- Dupont Foret. This also feels like cheating, too--an identified world classic and one of the first organic beers. But it was also instructive: given that saison is the style du year, it's worth trying a standard. What I love about the Dupont beers is their dryness. The yeast is bone dry and peppery, but Foret is soft, floral, and lovely. The two elements leave you considering going back for an 8-token full pour (I resisted). My only complaint that it didn't come in a keg.
A beer that might have made it into my top three had I tasted it earlier in the day was Nelson After Dark, a beer brewed in what we might call the "Northwest mild" style. It was, as are all beers on the left coast, a mite strong for style (5%). Yet even at that, I was surprised at the amount of flavor they managed. A brown ale of such creamy substance I could imagine it sufficing as a winter tipple, it was toasted elegance. I regret not starting out with it.
I think I tried all of the coffee stouts, but the one that stood out was Oakshire's Overcast Espresso Stout. The trick with a coffee stout is to hint at coffee without overpowering the beer. You want it to draw out the chocolate and roast notes of the malt, not conceal them. Oakshire's did, and may have been the best coffee stout I've had.
I also quite liked Samuel Smith's Cherry Ale. It bordered on too sweet, but the cherries provided just enough sour to keep it from cloying. Definitely brewed in the English fruit-ale style (as opposed to Belgian), but nicely done.
Three beers deserve mention for expanding my world, if not rocking it. Let's start with Upright's Reggae Junkie, a gruit. Gruits are unhopped beers that compensate for the sweetness of the malt with a potpourri of other herbs and spices. Upright's had an herbal tea quality that was interesting but just a step too far away from beer. A bit of lactic zing gave it interest, but it wasn't for me.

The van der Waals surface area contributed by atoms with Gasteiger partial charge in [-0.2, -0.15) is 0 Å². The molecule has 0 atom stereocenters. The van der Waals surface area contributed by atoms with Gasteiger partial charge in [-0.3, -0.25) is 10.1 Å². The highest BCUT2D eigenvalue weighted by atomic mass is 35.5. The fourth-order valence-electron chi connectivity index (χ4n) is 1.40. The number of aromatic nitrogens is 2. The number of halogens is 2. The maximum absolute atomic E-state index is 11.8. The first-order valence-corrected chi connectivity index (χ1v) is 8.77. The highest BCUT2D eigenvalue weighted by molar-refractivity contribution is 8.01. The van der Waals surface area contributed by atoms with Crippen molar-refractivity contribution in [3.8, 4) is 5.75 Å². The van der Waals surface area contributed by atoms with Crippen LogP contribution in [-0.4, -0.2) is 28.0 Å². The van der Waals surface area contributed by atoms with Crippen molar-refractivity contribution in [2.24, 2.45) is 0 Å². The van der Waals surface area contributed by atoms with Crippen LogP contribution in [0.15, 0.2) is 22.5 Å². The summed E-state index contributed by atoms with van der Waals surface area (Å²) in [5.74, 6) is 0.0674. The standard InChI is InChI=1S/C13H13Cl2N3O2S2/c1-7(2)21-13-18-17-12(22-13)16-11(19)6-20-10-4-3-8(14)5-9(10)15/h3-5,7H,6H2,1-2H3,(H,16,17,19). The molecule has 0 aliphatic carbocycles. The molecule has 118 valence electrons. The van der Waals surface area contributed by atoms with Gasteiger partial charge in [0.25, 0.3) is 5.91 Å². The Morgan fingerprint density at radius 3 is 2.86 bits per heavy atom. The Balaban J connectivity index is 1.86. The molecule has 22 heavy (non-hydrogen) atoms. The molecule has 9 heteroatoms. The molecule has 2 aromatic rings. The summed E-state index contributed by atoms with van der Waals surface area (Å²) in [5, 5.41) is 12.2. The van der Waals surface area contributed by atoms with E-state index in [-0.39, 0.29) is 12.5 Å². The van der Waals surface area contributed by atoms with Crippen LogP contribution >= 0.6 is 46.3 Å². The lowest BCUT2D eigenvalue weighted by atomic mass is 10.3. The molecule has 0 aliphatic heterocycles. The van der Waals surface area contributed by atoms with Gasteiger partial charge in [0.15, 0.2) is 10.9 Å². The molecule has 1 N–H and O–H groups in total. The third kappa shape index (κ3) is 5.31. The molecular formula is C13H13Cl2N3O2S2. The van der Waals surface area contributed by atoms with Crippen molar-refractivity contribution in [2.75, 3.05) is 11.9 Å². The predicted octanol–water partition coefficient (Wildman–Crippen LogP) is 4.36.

Another interesting effort was Fort George's Spruce Ale. Jack Harris, one of the brewers at Fort George, has been working with spruce for years at his first brewpub in Cannon Beach. (Confession: I've never tried those beers.) That useless background out of the way, I will proceed to say that spruce is not what you think. Rather than being astringent and piney, like I expected, it's very sweet and almost citrusy, like lemon-lime soda. I'm not sure this wasn't a gruit, but if there were hops, there were few.
Finally, Hopworks Secession, a beer aiming to solidify Abe Goldman-Armstrong's emerging "Cascadian Dark Ale" in the brewing firmament. The idea is to have a hoppy dark ale where the dark malts contribute not just gimmicky color, but a rounded roastiness. If any beer can, this one should accomplish Abe's wish. It has both elements--a nice but not punishing level of bitterness and a gentle roasted note. The two conflict as little as any I've tried. But still, they do conflict. This is the problem--roasted dark malts rob hops of their vivid freshness. It's like trying to smell a flower while your head's in the smoke of a camp fire. Both aroma's have their virtues, but they don't go well together. (Obviously this view is not shared by everyone. Abe clearly loves the beer and so did Bill. That's the beauty of beer--spectacular variety! Of course, they're still wrong.)
Oh, and speaking of Bill, in addition to his review is another at the Hops and Barley blog. Dave was apparently there, but no review as yet.